The National Insurance Brokers Association (NIBA) has encouraged insurers to consider premium discounts for homeowners who have taken steps to improve their properties resilience against floods, bushfires and other risks.
NIBA says so far some insurers in northern Australia are only “openly” recognizing storm-related mitigation works.
“However this does not extend to other types of hazards such as floods or bushfires,” NIBA said in its submission to a Senate inquiry into Australia’s disaster resilience.
“The general insurance industry must play an important role in ensuring that mitigation efforts undertaken by homeowners are recognized by insurers when determining premiums.”
NIBA said it is important that the general insurance industry is engaged to ensure that the types of measures funded by the Disaster Ready Fund will have a positive impact on premiums.
Federal Government funding will provide up to $1 billion over the next five years from 2023/24 to help communities protect themselves against the effects of natural hazards across Australia. It replaces the Emergency Response Fund, which will expire on June 30.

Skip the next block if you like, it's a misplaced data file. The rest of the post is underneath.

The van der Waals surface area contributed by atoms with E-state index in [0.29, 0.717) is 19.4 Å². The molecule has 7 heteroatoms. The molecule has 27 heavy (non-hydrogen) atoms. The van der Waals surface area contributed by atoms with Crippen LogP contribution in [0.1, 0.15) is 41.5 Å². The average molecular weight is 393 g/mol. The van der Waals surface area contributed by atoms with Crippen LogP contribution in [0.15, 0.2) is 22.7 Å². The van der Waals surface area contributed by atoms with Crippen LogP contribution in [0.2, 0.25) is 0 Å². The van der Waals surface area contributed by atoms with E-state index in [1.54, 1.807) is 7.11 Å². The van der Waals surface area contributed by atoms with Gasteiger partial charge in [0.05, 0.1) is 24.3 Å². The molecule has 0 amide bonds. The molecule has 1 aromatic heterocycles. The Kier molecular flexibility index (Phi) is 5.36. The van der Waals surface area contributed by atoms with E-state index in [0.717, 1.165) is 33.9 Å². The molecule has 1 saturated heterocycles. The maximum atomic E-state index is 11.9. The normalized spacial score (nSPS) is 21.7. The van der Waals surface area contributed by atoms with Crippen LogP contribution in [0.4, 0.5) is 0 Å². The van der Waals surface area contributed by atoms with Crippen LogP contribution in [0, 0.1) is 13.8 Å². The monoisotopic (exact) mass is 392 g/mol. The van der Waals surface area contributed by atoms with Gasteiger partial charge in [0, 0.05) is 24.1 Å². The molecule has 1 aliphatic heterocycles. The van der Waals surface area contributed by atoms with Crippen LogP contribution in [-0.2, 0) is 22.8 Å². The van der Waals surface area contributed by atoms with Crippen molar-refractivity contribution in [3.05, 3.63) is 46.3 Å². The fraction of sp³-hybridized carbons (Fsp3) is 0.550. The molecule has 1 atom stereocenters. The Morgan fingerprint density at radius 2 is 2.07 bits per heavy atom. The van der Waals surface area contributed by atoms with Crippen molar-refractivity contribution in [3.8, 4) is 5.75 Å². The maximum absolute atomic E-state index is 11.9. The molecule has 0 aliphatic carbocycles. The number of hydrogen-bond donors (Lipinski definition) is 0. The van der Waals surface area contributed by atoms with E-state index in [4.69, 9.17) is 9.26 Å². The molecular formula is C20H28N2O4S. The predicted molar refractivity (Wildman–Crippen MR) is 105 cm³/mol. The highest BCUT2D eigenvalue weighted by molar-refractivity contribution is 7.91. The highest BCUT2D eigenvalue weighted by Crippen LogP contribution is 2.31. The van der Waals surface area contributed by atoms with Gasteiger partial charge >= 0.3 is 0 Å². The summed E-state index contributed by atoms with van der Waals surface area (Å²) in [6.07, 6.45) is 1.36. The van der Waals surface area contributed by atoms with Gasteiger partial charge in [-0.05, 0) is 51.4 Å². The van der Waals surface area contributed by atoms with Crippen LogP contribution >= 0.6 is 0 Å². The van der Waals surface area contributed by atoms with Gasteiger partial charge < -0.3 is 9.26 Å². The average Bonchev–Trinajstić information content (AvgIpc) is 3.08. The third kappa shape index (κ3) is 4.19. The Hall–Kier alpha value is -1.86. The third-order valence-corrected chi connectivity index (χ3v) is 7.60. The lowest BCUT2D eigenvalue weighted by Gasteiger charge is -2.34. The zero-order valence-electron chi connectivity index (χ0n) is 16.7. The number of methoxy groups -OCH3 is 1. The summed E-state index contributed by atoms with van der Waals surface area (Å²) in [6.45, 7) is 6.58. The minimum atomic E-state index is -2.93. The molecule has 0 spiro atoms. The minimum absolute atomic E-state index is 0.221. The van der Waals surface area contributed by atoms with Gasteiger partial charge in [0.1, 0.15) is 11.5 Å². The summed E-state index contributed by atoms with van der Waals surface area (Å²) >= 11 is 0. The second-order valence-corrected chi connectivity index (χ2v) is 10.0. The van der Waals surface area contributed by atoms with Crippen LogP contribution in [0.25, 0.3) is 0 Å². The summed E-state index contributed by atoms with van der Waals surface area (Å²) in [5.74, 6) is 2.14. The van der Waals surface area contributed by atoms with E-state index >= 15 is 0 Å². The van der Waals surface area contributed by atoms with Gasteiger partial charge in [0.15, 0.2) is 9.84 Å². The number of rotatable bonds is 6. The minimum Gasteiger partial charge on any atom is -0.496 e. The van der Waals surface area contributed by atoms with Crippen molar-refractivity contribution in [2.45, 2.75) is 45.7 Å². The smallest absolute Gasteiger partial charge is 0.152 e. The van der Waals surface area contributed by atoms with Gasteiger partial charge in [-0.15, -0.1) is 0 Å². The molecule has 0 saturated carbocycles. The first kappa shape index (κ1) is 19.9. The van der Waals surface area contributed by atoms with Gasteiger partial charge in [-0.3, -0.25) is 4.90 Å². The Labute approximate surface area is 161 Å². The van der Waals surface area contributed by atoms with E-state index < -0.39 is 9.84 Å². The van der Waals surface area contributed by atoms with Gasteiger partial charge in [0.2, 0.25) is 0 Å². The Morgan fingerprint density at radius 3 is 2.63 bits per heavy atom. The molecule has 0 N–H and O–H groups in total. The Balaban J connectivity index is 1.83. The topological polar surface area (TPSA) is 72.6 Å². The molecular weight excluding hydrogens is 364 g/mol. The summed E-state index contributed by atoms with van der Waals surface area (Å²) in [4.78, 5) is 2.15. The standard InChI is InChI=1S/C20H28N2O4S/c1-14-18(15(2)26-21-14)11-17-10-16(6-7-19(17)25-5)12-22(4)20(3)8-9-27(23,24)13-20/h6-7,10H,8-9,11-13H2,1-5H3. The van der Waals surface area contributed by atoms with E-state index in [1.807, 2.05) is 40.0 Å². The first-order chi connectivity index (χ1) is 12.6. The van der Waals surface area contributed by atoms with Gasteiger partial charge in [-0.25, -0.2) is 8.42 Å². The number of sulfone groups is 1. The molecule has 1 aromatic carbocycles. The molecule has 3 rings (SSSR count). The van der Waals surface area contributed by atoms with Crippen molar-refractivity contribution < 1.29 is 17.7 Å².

NIBA supports the introduction of a Disaster Ready Fund to help communities prepare for natural disasters but says public mitigation activities such as those proposed to be funded by the program are only one piece of the puzzle.
“For many communities, public mitigations will have little impact on improving resilience to natural disasters,” the NIBA submission said, citing communities regularly affected by tropical cyclones as an example. .
“In these cases, mitigation at the household level, otherwise known as private mitigation is an effective alternative.”
NIBA said the existing Disaster Ready Fund should be expanded to provide grants for homeowners in disaster-prone areas to undertake private mitigation works such as replacing roofing materials with non-combustible alternative and installation of sprinkler system for fire defense purpose.
“The increasing frequency and severity of natural disasters has highlighted the need for individuals and communities to take proactive measures to protect themselves and their properties from damage,” said the submission.
“However, the cost of these mitigation efforts can be prohibitive for many homeowners and small businesses, leaving them vulnerable to the effects of extreme weather events.”
Australia’s Senate Select Committee on Disaster Resilience will present a final report on the last day of the September sitting and continues to take submissions.
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